The results have also indicated that people with high emotional exhaustion use the search for transcendence more compared to those with low emotional exhaustion. The situation itself has been able to activate the search for a deep meaning that gives meaning to existence [27]. Although our study does not allow us to determine causality or directionality relationships, we consider that the use of religion and spirituality, if given from a compassionate approach, can contribute to the ability to cope with stressors, both personal and collective [28].

Regarding the personnel who met the criteria for Burnout syndrome, we found that they used emotion-focused coping more frequently and problem-focused coping less frequently. Our findings suggest a possible positive relationship between the use of emotion-focused strategies such as those aimed at escape-avoidance and the Burnout syndrome already described by other authors [22]. It has been described that strategies focused on emotion are not effective to avoid emotional exhaustion, under the implicit assumption that being avoidance strategies focused on emotion do not generate effective means for stress management [20]; leading to the depletion of one's own resources, resulting in the feeling of overexertion and greater emotional exhaustion [22]. On the other hand, the direct and active approach directed at the stressor would lead to a greater perception of control and decrease the risk of burnout [23].

In our study, we observed that certain emotional coping strategies, such as behavioral disengagement and substance use, increase the prevalence of Burnout syndrome. These results corroborate that the Burnout syndrome has an impact on the health of professionals associating greater substance use [13, 25].

In this work we were able to objectify that the use of some strategies aimed at managing the problem [9]: active coping, positive reframing and acceptance [29], is related to a lower prevalence of the syndrome of Burnout. We understand active coping as an active and direct strategy that encourages the search for a solution through one's own efforts and personal resources to eliminate or reduce the stressor. The positive reframing would suppose an active - cognitive strategy aimed at refocusing the problem, looking for the favorable part of the situation that helps in personal improvement or growth. Finally, acceptance would suppose a non-avoidant cognitive strategy of the situation that can favor facing reality itself.

Finally, we emphasize that psychological interven-tions should focus on the active and direct approach to the stressor [30], promoting optimal coping strategies that help promote a sense of control to deal with the situation in a preventive way when burnout of the healthcare professional [23, 31]. Within the limitations of our study, we cannot identify causal relationships or establish directionality of the observed associations and we cannot distinguish the pre-existing psychological condition of the personnel, so a longitudinal follow-up and the development of studies with other designs to contrast our studies would be justifiable. results.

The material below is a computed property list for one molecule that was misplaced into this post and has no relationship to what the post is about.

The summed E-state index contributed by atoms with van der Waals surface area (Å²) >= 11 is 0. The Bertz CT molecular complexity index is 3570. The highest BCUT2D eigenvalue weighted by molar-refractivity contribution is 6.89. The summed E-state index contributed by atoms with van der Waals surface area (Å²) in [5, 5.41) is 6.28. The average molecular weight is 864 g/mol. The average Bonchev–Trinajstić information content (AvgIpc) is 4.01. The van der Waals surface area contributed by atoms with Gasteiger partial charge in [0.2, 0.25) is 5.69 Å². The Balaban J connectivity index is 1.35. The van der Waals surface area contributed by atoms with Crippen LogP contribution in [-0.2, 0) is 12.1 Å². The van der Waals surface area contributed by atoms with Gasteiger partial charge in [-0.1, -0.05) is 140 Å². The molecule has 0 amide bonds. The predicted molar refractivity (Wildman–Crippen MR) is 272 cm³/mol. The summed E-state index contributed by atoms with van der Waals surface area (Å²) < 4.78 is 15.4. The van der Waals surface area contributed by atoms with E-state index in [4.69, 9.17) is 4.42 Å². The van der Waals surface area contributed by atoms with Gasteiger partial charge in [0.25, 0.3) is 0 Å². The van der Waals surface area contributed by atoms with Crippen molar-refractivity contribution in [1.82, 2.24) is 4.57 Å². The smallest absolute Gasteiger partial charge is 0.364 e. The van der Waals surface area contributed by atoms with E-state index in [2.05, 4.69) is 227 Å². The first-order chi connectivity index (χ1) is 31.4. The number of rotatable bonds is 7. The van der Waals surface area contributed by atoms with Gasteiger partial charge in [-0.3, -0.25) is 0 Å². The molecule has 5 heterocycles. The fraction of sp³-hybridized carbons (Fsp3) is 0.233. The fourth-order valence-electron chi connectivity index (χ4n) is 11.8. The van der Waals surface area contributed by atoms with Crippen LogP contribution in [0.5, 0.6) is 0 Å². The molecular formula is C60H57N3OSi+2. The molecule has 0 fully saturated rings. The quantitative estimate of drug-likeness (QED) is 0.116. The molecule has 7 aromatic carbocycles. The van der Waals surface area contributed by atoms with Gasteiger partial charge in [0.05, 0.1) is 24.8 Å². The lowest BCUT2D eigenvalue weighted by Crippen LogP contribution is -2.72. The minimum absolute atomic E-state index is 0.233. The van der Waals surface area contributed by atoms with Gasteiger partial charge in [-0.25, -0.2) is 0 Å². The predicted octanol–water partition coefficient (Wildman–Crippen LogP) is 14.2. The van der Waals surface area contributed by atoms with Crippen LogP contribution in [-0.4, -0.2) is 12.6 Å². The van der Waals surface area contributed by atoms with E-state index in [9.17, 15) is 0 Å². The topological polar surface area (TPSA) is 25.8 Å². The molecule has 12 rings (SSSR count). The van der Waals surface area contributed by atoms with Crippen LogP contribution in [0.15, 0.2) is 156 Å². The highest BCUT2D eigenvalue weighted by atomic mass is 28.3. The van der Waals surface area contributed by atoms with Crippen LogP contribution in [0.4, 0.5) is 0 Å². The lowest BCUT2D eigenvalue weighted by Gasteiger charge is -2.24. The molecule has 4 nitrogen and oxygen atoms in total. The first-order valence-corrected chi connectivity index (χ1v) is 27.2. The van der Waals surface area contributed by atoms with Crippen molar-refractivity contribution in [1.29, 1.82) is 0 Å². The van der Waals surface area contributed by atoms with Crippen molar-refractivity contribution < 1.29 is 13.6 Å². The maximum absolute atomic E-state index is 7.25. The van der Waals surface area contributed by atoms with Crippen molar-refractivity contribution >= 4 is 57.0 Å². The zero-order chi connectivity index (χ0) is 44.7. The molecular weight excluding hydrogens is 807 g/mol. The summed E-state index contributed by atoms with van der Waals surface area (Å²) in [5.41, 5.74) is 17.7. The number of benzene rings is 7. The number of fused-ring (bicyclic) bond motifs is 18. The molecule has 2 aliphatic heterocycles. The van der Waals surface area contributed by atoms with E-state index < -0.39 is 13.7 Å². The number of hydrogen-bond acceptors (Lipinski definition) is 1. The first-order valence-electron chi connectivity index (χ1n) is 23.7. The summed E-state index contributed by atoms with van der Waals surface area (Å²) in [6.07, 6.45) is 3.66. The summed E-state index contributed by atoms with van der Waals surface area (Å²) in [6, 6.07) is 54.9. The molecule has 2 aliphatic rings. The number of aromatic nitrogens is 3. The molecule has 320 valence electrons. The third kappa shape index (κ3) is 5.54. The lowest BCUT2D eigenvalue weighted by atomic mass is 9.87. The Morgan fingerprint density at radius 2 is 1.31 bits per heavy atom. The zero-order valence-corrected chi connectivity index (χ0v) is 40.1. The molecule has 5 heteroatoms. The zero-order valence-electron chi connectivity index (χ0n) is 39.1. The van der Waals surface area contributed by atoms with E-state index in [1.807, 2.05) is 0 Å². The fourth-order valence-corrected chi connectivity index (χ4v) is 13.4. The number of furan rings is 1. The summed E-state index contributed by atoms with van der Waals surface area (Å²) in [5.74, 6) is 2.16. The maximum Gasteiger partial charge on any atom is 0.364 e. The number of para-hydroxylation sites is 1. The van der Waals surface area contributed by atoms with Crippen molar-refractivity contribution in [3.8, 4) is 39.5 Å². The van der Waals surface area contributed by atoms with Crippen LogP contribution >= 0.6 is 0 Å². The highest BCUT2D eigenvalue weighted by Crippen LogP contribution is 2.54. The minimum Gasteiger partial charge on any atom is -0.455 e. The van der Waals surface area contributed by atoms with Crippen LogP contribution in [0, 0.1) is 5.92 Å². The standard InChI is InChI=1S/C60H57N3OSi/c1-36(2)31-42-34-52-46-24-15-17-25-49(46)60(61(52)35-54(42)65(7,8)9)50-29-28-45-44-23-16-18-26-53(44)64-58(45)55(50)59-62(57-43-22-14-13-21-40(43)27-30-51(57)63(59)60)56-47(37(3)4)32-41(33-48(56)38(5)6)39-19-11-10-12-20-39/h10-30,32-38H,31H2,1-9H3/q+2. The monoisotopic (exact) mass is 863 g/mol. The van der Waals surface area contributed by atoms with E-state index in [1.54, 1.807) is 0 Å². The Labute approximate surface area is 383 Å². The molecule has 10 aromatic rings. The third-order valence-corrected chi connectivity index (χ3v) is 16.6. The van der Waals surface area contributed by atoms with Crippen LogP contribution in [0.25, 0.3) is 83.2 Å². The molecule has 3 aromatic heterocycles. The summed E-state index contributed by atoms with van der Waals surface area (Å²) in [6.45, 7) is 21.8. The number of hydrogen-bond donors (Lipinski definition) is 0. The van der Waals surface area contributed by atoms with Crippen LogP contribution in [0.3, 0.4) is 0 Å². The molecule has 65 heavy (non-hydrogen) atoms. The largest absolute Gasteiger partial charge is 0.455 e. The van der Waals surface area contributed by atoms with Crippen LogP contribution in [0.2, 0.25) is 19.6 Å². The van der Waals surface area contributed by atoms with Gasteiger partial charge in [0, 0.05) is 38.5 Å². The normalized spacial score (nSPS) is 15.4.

5. Conclusion

  1. The group of health workers included in this study presented high levels of emotional exhaustion, low levels of personal accomplishment, conditioning in some of them the development of Burnout syndrome, which affects young people more frequently.
  2. Direct coping and proper orientation of emotional management should be promoted in younger staff. The older population is less likely to present greater emotional exhaustion.
  3. Active coping with the problem could contribute positively to the personal accomplishment of health personnel and less emotional exhaustion.
  4. We recommend promoting the acceptance of the critical circumstance, its positive reframing and an active role as the main strategies for coping with stress during the pandemic or another straining situation.

Authorship Contributions

All authors participated in the approach to the study topic. VAVM carried out the procedures to obtain the data. CAAR performed the statistical analysis. All authors participated in the writing of the manuscript and approved its final version.

Financing

This study has been self-financed.

Conflicts of Interest

The authors declare that they have no conflicts of interest with respect to this study.

Acknowledgments

To Mar Domingo, Gerard Gimenez for his collaboration in the preparation of the electronic survey; Marta Rique and Marlene Rios in data extraction and translation.

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  • Molecular Biology and Neuroscience
    Deakin University
    Victoria, Australia